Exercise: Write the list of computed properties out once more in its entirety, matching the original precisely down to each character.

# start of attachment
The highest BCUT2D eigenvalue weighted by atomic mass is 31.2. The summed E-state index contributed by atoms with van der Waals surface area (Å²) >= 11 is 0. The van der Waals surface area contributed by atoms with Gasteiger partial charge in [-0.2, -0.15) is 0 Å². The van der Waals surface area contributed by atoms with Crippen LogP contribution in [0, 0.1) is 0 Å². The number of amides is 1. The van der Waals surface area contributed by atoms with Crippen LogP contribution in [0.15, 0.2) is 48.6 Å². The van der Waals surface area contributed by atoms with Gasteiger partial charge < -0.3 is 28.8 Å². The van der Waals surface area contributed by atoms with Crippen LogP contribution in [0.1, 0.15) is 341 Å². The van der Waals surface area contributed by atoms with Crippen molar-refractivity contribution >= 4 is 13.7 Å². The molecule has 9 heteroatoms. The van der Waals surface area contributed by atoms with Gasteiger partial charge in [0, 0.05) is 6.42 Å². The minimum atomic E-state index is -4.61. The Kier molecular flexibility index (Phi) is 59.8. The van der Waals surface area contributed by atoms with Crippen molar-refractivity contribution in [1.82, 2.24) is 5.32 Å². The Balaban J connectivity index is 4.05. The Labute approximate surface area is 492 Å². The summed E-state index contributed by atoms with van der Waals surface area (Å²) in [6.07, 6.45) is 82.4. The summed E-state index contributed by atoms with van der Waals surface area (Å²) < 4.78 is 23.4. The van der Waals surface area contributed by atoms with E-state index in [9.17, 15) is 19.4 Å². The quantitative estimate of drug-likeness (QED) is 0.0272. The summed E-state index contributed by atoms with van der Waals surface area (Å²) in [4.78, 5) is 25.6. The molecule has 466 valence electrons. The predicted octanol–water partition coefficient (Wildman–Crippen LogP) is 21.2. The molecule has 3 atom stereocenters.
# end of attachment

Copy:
The highest BCUT2D eigenvalue weighted by atomic mass is 31.2. The summed E-state index contributed by atoms with van der Waals surface area (Å²) >= 11 is 0. The van der Waals surface area contributed by atoms with Gasteiger partial charge in [-0.2, -0.15) is 0 Å². The van der Waals surface area contributed by atoms with Crippen LogP contribution in [0, 0.1) is 0 Å². The number of amides is 1. The van der Waals surface area contributed by atoms with Crippen LogP contribution in [0.15, 0.2) is 48.6 Å². The van der Waals surface area contributed by atoms with Gasteiger partial charge < -0.3 is 28.8 Å². The van der Waals surface area contributed by atoms with Crippen LogP contribution in [0.1, 0.15) is 341 Å². The van der Waals surface area contributed by atoms with Crippen molar-refractivity contribution >= 4 is 13.7 Å². The molecule has 9 heteroatoms. The van der Waals surface area contributed by atoms with Gasteiger partial charge in [0, 0.05) is 6.42 Å². The minimum atomic E-state index is -4.61. The Kier molecular flexibility index (Phi) is 59.8. The van der Waals surface area contributed by atoms with Crippen molar-refractivity contribution in [1.82, 2.24) is 5.32 Å². The Balaban J connectivity index is 4.05. The Labute approximate surface area is 492 Å². The summed E-state index contributed by atoms with van der Waals surface area (Å²) in [6.07, 6.45) is 82.4. The summed E-state index contributed by atoms with van der Waals surface area (Å²) < 4.78 is 23.4. The van der Waals surface area contributed by atoms with E-state index in [9.17, 15) is 19.4 Å². The quantitative estimate of drug-likeness (QED) is 0.0272. The summed E-state index contributed by atoms with van der Waals surface area (Å²) in [4.78, 5) is 25.6. The molecule has 466 valence electrons. The predicted octanol–water partition coefficient (Wildman–Crippen LogP) is 21.2. The molecule has 3 atom stereocenters.